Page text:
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Help wanted with dermatology problem

Discussion in 'General Issues and Discussion Forum' started by pknuts2, Nov 13, 2014.

  1. pknuts2

    pknuts2 Welcome New Poster

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    Hi all, have had pt attend clinic today with lesions on both medial/plantar heels- see attached pictures.

    Patient is generally healthy 92 year old female, non smoker, no previous significant dermatology problems. Right foot occurred first 5months as small blister and steadily progressed to as you can now see In photo. Left foot only began in last few weeks, pt has been attending g.p. and treatment room nurse for redressing. Topical antibiotics and corticosteroid have been tried but with little to no improvement. Pt reports no pain just a tingling sensation on right heel.
    Anyone any ideas¿ patient is awaiting referral to dermatologist.

    Thanks on advance

    Phil IMG_20141113_151114.jpg

  2. W J Liggins

    W J Liggins Well-Known Member

    Could be a number of conditions. Can you give a little more information on nature, course, aggravating factors, peripheral vascular status, neurological status, associated conditions, any other skin conditions such as BCC elsewhere?

    Bill Liggins

    JAYNES Active Member

    Has she been bed bound recently.?
    possible healing pressure sores?

  4. lrglover

    lrglover Welcome New Poster

    What is her footwear like?
  5. blinda

    blinda MVP

  6. Catfoot

    Catfoot Well-Known Member

    Thank you for the most useful link.

    However, it is my understanding that Basex Syndrome is found in men aged 60/70 whereas the patient under discussion is a 92 y.o. lady. :confused:

  7. blinda

    blinda MVP




    From the above; An Australian study showed that the incidence of BCC is higher in men, but the incidence in women has been steadily increasing. 3 Factors such as excessive, chronic sun exposure, indoor tanning, fair complexion, prior exposure to ionizing radiation, exposure to chemical cocarcinogens such as arsenic, and genetic determinants are significant risks factors.

    BCC/SCC aint gender preferential. Need more evidence in addition to the above 3 references? Can if you want... :rolleyes:

    Please note; I pointed out that ‘paraneoplastic acrokeratosis’ or ‘Bazex syndrome’ is a disorder to "watch out for". Without further medical history, diagnosis on a forum is nigh impossible.
  8. Catfoot

    Catfoot Well-Known Member

    I am puzzled.:confused:

    There is no mention that this lady has the symptoms of Basex's Syndrome which should be obvious. Basex's syndrome is an autosomally dominant inherited disorder. It is characterized by multiple BCCs of the face, follicular atrophoderma of the extremities, localized or generalized hypohidrosis, and hypotrichosis.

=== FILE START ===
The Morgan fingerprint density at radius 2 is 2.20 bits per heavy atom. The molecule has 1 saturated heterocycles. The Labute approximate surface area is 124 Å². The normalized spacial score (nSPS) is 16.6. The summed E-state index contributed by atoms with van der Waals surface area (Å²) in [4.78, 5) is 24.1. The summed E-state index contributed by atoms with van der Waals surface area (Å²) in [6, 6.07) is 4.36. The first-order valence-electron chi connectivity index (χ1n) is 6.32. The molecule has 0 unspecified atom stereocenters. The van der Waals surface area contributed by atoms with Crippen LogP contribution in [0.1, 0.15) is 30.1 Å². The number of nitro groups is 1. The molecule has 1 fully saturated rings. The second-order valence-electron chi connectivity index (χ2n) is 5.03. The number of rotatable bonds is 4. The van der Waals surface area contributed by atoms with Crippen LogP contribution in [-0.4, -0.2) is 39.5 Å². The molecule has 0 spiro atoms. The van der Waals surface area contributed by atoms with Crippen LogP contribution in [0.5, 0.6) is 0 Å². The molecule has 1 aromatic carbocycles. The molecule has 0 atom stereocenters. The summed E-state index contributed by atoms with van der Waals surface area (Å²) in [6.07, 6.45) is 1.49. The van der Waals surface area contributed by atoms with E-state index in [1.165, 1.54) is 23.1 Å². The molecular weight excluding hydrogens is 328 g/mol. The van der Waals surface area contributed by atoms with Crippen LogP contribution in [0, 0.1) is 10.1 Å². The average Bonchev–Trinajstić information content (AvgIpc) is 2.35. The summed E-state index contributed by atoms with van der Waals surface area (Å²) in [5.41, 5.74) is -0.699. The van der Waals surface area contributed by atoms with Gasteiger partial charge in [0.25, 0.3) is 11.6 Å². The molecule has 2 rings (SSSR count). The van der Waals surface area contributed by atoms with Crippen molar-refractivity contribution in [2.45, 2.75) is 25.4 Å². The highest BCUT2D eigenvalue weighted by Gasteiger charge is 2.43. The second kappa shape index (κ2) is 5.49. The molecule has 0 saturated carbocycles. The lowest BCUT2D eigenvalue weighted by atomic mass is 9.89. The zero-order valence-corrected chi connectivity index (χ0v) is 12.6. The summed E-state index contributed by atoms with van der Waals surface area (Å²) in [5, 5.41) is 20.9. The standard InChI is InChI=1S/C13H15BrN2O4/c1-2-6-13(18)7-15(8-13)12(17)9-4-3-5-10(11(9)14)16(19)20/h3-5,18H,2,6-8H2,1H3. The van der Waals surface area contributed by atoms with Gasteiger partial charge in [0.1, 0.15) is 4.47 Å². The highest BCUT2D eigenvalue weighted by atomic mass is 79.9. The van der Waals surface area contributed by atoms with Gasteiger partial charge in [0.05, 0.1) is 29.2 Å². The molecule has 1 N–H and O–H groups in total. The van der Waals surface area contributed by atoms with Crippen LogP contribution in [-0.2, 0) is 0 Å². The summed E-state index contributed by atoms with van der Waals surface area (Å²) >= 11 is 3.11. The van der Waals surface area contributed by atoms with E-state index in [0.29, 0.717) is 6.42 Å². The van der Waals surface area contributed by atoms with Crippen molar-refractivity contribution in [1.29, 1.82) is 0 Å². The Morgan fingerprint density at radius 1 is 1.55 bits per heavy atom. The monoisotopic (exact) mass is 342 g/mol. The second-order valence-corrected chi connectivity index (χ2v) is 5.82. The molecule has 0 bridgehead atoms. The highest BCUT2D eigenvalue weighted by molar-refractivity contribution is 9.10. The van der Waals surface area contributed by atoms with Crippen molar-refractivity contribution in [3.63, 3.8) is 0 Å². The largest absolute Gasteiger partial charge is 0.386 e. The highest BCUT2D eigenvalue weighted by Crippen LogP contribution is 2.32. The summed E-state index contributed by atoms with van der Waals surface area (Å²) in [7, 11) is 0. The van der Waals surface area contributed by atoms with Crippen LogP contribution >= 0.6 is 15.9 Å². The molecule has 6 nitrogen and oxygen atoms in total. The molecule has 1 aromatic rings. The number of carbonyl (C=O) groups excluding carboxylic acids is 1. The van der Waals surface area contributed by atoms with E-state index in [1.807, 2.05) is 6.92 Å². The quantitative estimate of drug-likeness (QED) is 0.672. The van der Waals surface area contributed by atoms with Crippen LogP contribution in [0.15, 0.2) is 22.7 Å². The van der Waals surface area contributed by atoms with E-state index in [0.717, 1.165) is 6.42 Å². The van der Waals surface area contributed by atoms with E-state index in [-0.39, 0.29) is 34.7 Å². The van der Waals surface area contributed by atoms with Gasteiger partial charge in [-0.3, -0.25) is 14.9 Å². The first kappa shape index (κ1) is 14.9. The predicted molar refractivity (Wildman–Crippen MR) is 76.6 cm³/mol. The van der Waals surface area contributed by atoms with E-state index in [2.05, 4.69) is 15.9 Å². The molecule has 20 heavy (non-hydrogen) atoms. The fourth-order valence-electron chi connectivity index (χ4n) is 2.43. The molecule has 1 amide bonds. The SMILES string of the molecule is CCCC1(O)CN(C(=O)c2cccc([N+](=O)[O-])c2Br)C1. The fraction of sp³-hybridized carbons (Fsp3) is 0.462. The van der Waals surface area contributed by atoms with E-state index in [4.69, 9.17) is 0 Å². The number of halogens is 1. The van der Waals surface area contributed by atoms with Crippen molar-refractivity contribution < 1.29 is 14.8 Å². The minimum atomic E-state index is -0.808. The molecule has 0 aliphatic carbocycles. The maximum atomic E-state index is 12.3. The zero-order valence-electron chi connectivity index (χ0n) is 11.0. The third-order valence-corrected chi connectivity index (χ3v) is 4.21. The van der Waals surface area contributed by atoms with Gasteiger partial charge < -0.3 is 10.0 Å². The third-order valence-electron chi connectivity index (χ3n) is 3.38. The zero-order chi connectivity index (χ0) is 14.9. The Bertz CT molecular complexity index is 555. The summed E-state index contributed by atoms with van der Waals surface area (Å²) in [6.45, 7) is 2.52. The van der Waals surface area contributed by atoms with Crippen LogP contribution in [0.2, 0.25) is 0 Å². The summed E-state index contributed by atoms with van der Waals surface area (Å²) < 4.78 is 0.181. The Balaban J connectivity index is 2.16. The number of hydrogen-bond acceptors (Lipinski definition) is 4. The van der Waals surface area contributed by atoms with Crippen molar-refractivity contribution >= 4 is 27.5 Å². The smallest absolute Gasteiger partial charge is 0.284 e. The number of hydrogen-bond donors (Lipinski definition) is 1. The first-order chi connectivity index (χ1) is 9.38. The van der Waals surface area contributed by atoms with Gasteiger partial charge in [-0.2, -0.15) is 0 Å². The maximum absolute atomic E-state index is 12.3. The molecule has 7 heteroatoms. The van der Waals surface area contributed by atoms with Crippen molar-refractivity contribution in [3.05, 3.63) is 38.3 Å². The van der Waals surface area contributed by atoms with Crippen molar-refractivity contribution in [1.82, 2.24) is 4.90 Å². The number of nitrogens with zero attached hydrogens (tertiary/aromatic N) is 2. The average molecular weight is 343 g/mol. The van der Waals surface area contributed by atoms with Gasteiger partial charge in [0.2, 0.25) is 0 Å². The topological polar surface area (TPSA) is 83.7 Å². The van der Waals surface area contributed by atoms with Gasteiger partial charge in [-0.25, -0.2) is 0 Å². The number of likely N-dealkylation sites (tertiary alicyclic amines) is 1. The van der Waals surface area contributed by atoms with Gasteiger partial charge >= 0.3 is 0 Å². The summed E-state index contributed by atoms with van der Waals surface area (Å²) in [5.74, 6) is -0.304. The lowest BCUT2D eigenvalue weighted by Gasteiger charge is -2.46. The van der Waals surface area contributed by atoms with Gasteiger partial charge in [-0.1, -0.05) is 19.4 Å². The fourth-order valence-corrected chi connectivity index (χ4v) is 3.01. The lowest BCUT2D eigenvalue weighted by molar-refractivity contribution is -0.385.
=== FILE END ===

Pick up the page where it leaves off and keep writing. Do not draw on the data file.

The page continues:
And what relevence is a study from Oz ?


    I thought when one heard hoofbeats one looked out for horses not zebras?

    Looking at the lesions, which are almost mirror images of each other, my first thought would be "footwear". :rolleyes:
  9. blinda

    blinda MVP

    Let me help clear your confusion;

    It probably is trauma induced. As I said, Bazex syndrome is merely a differential diagnosis.
  10. Catfoot

    Catfoot Well-Known Member

    I am not confused at all However, I would suggest that you are making this unnecessarily complicated.

    So why should the OP "watch out for it" when there is no evidence of any associated pathologies?

    If people come to this forum seeking advice IMO it would be better to stick to the mundane unless indicated otherwise.

    I would be interested to hear the opinion of the Dermatologist on these lesions and I hope the OP will come back and let us know.
  11. blinda

    blinda MVP

    Glad you're not confusing 'Bazex-Dupre-Christol syndrome' with the differential diagnosis of ' Acrokeratosis Paraneoastica of Bazex'.

    Whilst the sound of hooves usually indicates horses, it's the zebras that sue.

    As you say, let's wait for the Dermatologist's opinion.
  12. jos

    jos Active Member

    Looks a bit inflammatory on the edges....did you debride the lesions ?
    Could be pressure from shoes, as both in roughly same area.....need more medical Hx/background.
    Looks a bit like Keratoderma, but in my experience, they have more than one lesion in various spots on the feet.

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